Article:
curlyq

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About curlyq

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  1. My dd went gluten-free at the age of 6. At first she thought that gluten free breads, cookies, etc were so gross. So I simply stopped making gluten-free baked goods and stopped buying them as well. I would feed her anything that was naturally gluten-free such as cheeses, meats, yogurts, fruit, veggies, yummy dips, potatoes, rice. We made goodies out of chex cereal (so many great options there) and cocoa pebbles rice krispy treats. We used corn tortillas for cheese crisps, wraps, and even as a makeshift pizza crust! Eventually, after having no baked goods for a few months, I gradually started to re-introduce things to her. And, surprise, she would love it! She now eats Udi's, rice crackers, gluten-free cookies....really anything. I also learned more about the different types of flours and how some of them have very strong flavors that are off-putting. I think it also took her a little time to "forget" the tastes and textures of gluten filled food and readjust to gluten free food. Give him time, he will eventually adjust. I do agree that you should at least have his blood tested. Goodluck!
  2. Welcome to the boards! So sorry that about everything your little guy has gone through, but yay for a diagnosis! When my dd was diagnosed I was so very relieved to finally know what was wrong and what I can do to help her. Here are a few thoughts that I had. Make sure that you have the VERY BEST pediatric GI in your area, someone who is up to date on the most recent celiac findings. If you are not sure about your GI, you can look and see if your area has a celiac support group (such as R.O.C.K.-Raising Our Celiac Kids), contact the group and ask for recommendations. Ask also for recommendations for a registered dietician who has experience with kids with celiac. Many times the doctor can diagnose, but it takes a dietician to really answer all of the dietary concerns. I would also make sure that you have a normal pediatrician who has experience working with babies with celiac. It is so important that you have medical professionals that you can reach out to with your concerns and who can answer your questions.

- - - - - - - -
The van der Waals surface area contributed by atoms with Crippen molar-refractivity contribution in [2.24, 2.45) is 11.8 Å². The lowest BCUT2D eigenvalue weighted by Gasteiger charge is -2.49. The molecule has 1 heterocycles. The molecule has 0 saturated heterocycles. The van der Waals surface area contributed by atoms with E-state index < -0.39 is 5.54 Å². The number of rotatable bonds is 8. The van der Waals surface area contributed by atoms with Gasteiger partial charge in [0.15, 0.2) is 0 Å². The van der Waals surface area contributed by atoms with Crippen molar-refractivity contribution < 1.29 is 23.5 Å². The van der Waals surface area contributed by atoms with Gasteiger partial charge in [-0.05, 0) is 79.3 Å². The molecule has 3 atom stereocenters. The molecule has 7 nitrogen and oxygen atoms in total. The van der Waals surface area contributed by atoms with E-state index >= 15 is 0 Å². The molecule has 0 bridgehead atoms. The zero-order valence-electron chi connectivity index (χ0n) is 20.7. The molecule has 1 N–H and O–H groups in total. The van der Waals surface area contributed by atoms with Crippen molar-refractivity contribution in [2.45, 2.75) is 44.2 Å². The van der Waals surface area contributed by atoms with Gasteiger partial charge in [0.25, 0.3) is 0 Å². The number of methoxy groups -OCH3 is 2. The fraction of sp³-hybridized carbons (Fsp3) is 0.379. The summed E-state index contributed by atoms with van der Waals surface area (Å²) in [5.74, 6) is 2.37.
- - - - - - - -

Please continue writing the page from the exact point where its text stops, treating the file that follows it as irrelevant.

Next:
3. I'm not in Michigan, but welcome! It definitely takes time adjusting (and even mourning!) to all of the dietary changes. My dd was diagnosed at the age of 6 last year, and my second daughter just tested pos at the age of 5. My recommendation would be to surround yourself with GOOD doctors who are knowledgeable about celiac. So many doctors simply don't know enough information, so the internet becomes a better educator than they are. Does R.O.C.K. have a chapter in your area?
  4. A few ideas for breakfast that I had for you are: -cooked rice with milk and sugar -pre-cook hard boiled eggs and keep them in the fridge, serve with fruit, yogurt, milk, etc... -I make a lot of things ahead of time (waffles, pancakes, breakfast casserole, etc. and keep them in the fridge or freezer. They re-heat quickly in the microwave or toaster)
  5. My oldest daughter was 6 when diagnosed. My 2nd daughter was 5 1/2 when diagnosed. Both tested positive through blood tests, no endoscopies were done.
  6. If you want to know whether you have celiac or not you MUST continue to eat gluten. The test results will be inaccurate if you have already eliminated gluten from your diet. If I were you I would eat gluten until you can get a proper diagnosis. Because it is genetic it is important that you know exactly what you are dealing with so that you can watch for symptoms in your children.